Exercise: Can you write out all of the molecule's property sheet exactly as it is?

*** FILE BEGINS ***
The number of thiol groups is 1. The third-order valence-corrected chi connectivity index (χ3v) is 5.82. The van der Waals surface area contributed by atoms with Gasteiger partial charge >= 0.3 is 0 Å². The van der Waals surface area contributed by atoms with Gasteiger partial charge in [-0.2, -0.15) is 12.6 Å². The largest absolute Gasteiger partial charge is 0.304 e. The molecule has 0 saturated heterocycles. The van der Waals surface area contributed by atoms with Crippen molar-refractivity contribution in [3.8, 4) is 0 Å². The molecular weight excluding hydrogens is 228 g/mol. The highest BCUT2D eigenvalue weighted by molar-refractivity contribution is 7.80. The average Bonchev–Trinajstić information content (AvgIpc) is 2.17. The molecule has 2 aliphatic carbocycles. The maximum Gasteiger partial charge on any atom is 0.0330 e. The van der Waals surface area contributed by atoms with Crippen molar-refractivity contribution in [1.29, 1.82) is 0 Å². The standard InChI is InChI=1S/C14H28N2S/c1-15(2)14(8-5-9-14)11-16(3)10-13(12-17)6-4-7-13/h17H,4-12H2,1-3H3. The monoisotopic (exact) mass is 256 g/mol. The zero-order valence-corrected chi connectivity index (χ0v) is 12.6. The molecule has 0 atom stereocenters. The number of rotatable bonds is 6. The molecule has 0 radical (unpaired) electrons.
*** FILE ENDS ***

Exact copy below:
The number of thiol groups is 1. The third-order valence-corrected chi connectivity index (χ3v) is 5.82. The van der Waals surface area contributed by atoms with Gasteiger partial charge >= 0.3 is 0 Å². The van der Waals surface area contributed by atoms with Gasteiger partial charge in [-0.2, -0.15) is 12.6 Å². The largest absolute Gasteiger partial charge is 0.304 e. The molecule has 0 saturated heterocycles. The van der Waals surface area contributed by atoms with Crippen molar-refractivity contribution in [3.8, 4) is 0 Å². The molecular weight excluding hydrogens is 228 g/mol. The highest BCUT2D eigenvalue weighted by molar-refractivity contribution is 7.80. The average Bonchev–Trinajstić information content (AvgIpc) is 2.17. The molecule has 2 aliphatic carbocycles. The maximum Gasteiger partial charge on any atom is 0.0330 e. The van der Waals surface area contributed by atoms with Crippen molar-refractivity contribution in [1.29, 1.82) is 0 Å². The standard InChI is InChI=1S/C14H28N2S/c1-15(2)14(8-5-9-14)11-16(3)10-13(12-17)6-4-7-13/h17H,4-12H2,1-3H3. The monoisotopic (exact) mass is 256 g/mol. The zero-order valence-corrected chi connectivity index (χ0v) is 12.6. The molecule has 0 atom stereocenters. The number of rotatable bonds is 6. The molecule has 0 radical (unpaired) electrons.